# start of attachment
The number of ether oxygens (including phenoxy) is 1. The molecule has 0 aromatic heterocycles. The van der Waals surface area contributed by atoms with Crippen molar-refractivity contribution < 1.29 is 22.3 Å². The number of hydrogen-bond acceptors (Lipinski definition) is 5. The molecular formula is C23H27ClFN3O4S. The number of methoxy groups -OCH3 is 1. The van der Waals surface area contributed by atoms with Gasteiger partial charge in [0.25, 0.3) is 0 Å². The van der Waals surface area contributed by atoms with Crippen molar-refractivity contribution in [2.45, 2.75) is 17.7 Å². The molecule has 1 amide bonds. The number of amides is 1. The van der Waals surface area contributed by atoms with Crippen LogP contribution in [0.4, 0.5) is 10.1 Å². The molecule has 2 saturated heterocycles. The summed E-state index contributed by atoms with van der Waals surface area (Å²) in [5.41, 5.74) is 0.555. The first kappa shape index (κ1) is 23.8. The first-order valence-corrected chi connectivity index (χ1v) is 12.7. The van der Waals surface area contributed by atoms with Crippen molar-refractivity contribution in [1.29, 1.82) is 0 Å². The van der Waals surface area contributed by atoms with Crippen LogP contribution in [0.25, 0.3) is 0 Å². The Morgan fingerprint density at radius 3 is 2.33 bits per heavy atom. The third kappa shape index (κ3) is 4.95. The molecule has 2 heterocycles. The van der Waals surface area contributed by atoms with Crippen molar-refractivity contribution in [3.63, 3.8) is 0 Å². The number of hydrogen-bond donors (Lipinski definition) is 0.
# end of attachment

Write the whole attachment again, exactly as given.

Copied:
The number of ether oxygens (including phenoxy) is 1. The molecule has 0 aromatic heterocycles. The van der Waals surface area contributed by atoms with Crippen molar-refractivity contribution < 1.29 is 22.3 Å². The number of hydrogen-bond acceptors (Lipinski definition) is 5. The molecular formula is C23H27ClFN3O4S. The number of methoxy groups -OCH3 is 1. The van der Waals surface area contributed by atoms with Gasteiger partial charge in [0.25, 0.3) is 0 Å². The van der Waals surface area contributed by atoms with Crippen molar-refractivity contribution in [2.45, 2.75) is 17.7 Å². The molecule has 1 amide bonds. The number of amides is 1. The van der Waals surface area contributed by atoms with Crippen LogP contribution in [0.4, 0.5) is 10.1 Å². The molecule has 2 saturated heterocycles. The summed E-state index contributed by atoms with van der Waals surface area (Å²) in [5.41, 5.74) is 0.555. The first kappa shape index (κ1) is 23.8. The first-order valence-corrected chi connectivity index (χ1v) is 12.7. The van der Waals surface area contributed by atoms with Crippen molar-refractivity contribution in [1.29, 1.82) is 0 Å². The van der Waals surface area contributed by atoms with Crippen LogP contribution in [0.25, 0.3) is 0 Å². The Morgan fingerprint density at radius 3 is 2.33 bits per heavy atom. The third kappa shape index (κ3) is 4.95. The molecule has 2 heterocycles. The van der Waals surface area contributed by atoms with Crippen molar-refractivity contribution in [3.63, 3.8) is 0 Å². The number of hydrogen-bond donors (Lipinski definition) is 0.